One of the most popular Chinese tweets in Fall 2009 read, “If Twitter can be blocked, then pigs can climb trees.” (Twitter封得住，母猪会上树). Researchers from the Chinese Academy of Social Sciences seem to agree.
From China Net, via Netease, excerpts translated by CDT:
The Chinese Academy of Social Sciences published the Society Blue Paper 2009 《the Analysis and Prediction of the Situation of Chinese Society in 2010 》. The Blue Paper pointed out that the Internet has become an independent source of news and public opinion, and the Internet, together with cell phones, has become the most powerful public opinion carrier.
On December 21, 2009, The Institute of Sociology of the Chinese Academy of Social Sciences and the Social Science Documents Publishing House jointly held a press conference on China’s social situation and the publication of the Society Blue Paper 2009. The conference provided in-depth analysis of important events and hotspot issues which influenced the development of Chinese society in 2009, and speculated the trends and main problems with development of Chinese society in 2010, and formally announced the publication of《Analysis and Prediction of Situation of Chinese Society in 2010 》.
《Society Blue Paper》pointed out that in 2009, the Chinese Internet has reached 26% of the population, surpassing the average global rate. Worth special mention is the rise of micro-blogging, and the expansion of topics on the Internet. The government has intensified Internet management on one hand, and sped up its response to online public opinion on the other. From central to local levels, the government has formed mechanisms for monitoring, feedback, and absorbing online public opinion, and listed online reporting as the new channel for Party discipline, administration discipline and judicial monitoring.
From the analysis of 77 influential hot social events in 2009, done by Online Public Opinion Monitoring and Measuring Department of the People’s Net, 23 of those events – or 30% of the total events – came from the Internet and then caught the public’s attention. This is to say, about 30% of social opinions are generated by the Internet, so the Internet has become an independent source of news and public opinions.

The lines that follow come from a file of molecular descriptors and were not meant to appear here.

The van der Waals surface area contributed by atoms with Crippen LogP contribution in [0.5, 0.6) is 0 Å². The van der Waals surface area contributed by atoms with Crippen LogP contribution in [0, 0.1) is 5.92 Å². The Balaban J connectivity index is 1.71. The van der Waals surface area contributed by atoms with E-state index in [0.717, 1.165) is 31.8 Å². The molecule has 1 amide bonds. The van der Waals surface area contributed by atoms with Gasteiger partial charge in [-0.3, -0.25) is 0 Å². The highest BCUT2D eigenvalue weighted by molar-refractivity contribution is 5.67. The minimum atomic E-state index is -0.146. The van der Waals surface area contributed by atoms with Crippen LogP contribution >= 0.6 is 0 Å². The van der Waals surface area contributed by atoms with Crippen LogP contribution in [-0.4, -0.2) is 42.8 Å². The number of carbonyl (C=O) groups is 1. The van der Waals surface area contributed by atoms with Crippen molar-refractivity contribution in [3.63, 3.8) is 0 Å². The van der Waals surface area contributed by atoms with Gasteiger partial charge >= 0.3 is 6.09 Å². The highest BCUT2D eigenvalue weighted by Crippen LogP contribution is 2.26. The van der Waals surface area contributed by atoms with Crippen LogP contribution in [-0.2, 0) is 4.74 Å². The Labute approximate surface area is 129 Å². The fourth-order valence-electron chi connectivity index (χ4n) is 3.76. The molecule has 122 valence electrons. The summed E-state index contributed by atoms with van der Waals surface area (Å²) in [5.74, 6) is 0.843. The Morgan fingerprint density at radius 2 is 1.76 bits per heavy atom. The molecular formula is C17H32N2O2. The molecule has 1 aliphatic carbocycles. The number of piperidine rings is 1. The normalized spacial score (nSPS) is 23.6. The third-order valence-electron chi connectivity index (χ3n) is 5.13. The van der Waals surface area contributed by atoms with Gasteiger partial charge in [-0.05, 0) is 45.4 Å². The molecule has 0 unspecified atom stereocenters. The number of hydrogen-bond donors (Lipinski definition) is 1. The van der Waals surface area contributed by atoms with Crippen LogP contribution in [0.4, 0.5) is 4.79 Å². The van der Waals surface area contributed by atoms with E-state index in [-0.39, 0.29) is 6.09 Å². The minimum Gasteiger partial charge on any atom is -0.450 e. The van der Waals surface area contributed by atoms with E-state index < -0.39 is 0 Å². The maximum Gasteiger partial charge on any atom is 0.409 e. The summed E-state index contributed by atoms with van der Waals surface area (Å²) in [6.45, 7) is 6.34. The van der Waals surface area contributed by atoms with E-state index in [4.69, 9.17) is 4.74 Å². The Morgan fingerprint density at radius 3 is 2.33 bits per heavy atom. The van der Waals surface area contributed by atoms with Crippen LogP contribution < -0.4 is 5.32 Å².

… The Internet is now integrated with wireless terminal products (cell phones), so users can create more convenient and faster information dissemination through cell phones. This is not only limited to text, but also taking pictures and videos on the spot, then uploading to the network. Microblogging has been especially active in 2009. Micro-bloggers can publish their thoughts, emotions, opinions and what they see anytime, from any location, through cell phones or web pages. Each post is within 140 characters length. One does not need someone’s agreement to follow him/her on a microblogging platform. Some opinion leaders on Twitter (a micro-blogging commercial service based in US) have more then ten thousand “followers”, and have extremely powerful influence and capacity for incitement. Unlike micro-bloggers in the West who mostly talk about their daily lives, Chinese micro-bloggers pay strong attention to current affairs. Netizens form micro-blogger tribes through “follow” links, equivalent to a small scale forum or platform of news and politics. Those “citizen journalists,” who are temporarily played by ordinary netizens, can cover sudden incidents live on the spot. For example, during the Shishou riot, one anonymous netizen reported live about 200 posts on fanfou.net [a Chinese micro-blogging service, already closed] . Micro-blogging has successfully broken certain information filtering mechanisms, and publishes a large quantity of first-hand information before traditional media and government news publishing. It has become the most powerful public opinion carrier.